It looks like you are using an out of date browser.
Please update your browser in order to use this website.

July 22, 2022

39 out of 44 girls groomed online before being trafficked

Hope for Justice has seen a steep rise in the number of online grooming cases linked to human trafficking and exploitation.

 

Of the 44 young survivors of sex trafficking who joined our Cambodia Lighthouse during the 12 months to January 2022, 39 of the girls (89%) were first groomed and recruited online through mobile phones.

 

All of the survivors who were targeted are aged 13 to 18. Thankfully these girls were brought into the safety of our Lighthouse, a short-term care centre where they received shelter, food, medical checks, counselling and other trauma-informed support.

 

Our Cambodia Director, Maggie Crewes, said that Covid was a major cause of the increase: “During the pandemic we have seen a significant rise in the primary contact for children being exploited. Brokers pivoted quickly – recruiting these girls online enables the trafficking to be better hidden and gives perpetrators increased access to young girls.

 

“It is no longer the broker appearing in a poor village or town, negotiating or making false promises to parents of a job or training in the city, but exploitation is primarily started through online contact and relationships.”

 

 

Grooming is when a perpetrator befriends a child to gain their trust, and then lures or coerces them into sending sexual or nude images or videos of themselves, which are then shared online.

 

The most common story that our team in Cambodia has heard involves children using smartphones during Covid to access their studies online. The girls use TikTok and other social media sites to connect with new friends. They upload photos of themselves that are seen by an unknown adult who then targets them. Online groomers establish contact, pretend to be a peer of the same age and begin to groom the girl by giving praise, complimenting her appearance, and developing a ‘relationship’ whereby they pretend to be their boyfriend. After establishing trust, the perpetrator asks for nude photos, which they then use to blackmail the victim.

 

Maggie said: “Traffickers use the images to extort the girl’s trust. They make threats such as ‘If you don’t send me more photos, or send me a photo of your sister, friend, cousin, I will send this photo to your parents, boyfriend, teacher…’ or ‘If you don’t meet me offline I will send these photos to…’ Eventually they meet offline and abuse these girls. When they meet in person, the girl discovers the person they’ve been speaking to is actually an adult male. The girls don’t know how to escape from the exploitative relationship. The next step is that the perpetrator introduces the girl to others and makes further threats such as ‘If you don’t sleep with my friend, I’ll send your nude photo to…’

 

“Unfortunately parents have low level awareness of the dangers of children being online unsupervised. A smartphone bought for education during Covid quickly becomes a tool for brokers to groom and exploit young people, blackmail them and very quickly they end up being exploited both on and offline, even trafficked to another country and being psychologically traumatised and damaged.”

 

Unicef report that there is no official data on the extent of Online Child Sexual Exploitation (OCSE) in Cambodia, however according to the Initial Situational Analysis on OCSE, which was led by the Cambodia National Council for Children (CNCC) in 2020, 80% of Cambodian children who participated in the survey reported that they do not feel completely safe on the internet, and 60% shared that they had witnessed or experienced OCSE through grooming by strangers and receiving pornographic materials.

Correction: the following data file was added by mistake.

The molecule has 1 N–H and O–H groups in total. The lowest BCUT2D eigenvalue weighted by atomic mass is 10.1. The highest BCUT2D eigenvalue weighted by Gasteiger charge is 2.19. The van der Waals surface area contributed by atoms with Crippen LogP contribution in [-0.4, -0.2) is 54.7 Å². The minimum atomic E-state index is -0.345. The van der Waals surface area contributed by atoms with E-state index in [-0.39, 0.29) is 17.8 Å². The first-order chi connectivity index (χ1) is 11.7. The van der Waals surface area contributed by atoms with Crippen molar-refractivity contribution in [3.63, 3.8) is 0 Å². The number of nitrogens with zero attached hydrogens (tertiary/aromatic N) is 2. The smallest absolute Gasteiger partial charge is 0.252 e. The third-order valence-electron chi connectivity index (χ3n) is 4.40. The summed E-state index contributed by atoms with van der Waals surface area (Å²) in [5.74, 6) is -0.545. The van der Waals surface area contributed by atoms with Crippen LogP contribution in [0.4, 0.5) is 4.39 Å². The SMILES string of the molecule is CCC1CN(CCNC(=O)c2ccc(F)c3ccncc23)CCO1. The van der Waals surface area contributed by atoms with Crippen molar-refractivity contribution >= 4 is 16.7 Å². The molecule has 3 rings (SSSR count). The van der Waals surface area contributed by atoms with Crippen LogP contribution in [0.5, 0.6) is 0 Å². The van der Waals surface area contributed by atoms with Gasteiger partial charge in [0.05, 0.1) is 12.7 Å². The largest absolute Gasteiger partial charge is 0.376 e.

Traffickers use a range of manipulative tactics to groom young people, such as offering their victims loans if they send photos or exploitative content. They change their contact numbers and SIM cards to avoid being traced by law enforcement. They also give false names to conceal their identities. Sadly, they target some of the most vulnerable children.

 

In our experience, the girls at our Lighthouse were vulnerable, lonely and often coming from broken backgrounds, with unhealthy or severed relationships within the family unit. At the time when they were targeted, these young girls were searching for belonging and love.

 

Through our programmatic work, Hope for Justice is responding to the effects of online exploitation. Our trauma-informed approach ensures that girls affected by physical, emotional and sexual abuse, receive the right care and response. We train our clients on the dangers of online OCSE and how to stay safe online.

 

We are also working to prevent online exploitation from happening in the first place. We have conducted a needs assessment with a view to carrying out prevention work in 2022 aimed at reaching vulnerable young people as well as caregivers and parents, to educate them about the dangers and risks of online.

 

Maggie Crewes said: “We have joined together with the government and other organisations to fight against online grooming, care for the girls already abused and exploited, and help support work towards preventing this and raising awareness of this danger with young people themselves as well as with caregivers and communities.”

 

Evidence is also mounting across the countries where we work, with similar rises seen in the UK and USA.

 

The new Hope for Justice Learning Academy is offering training for parents and anyone else who wants to ensure that children and teenagers are protected online.

 

 

Visit Hope for Justice Learning Academy | Human Trafficking Online Training | Online Training to find out more.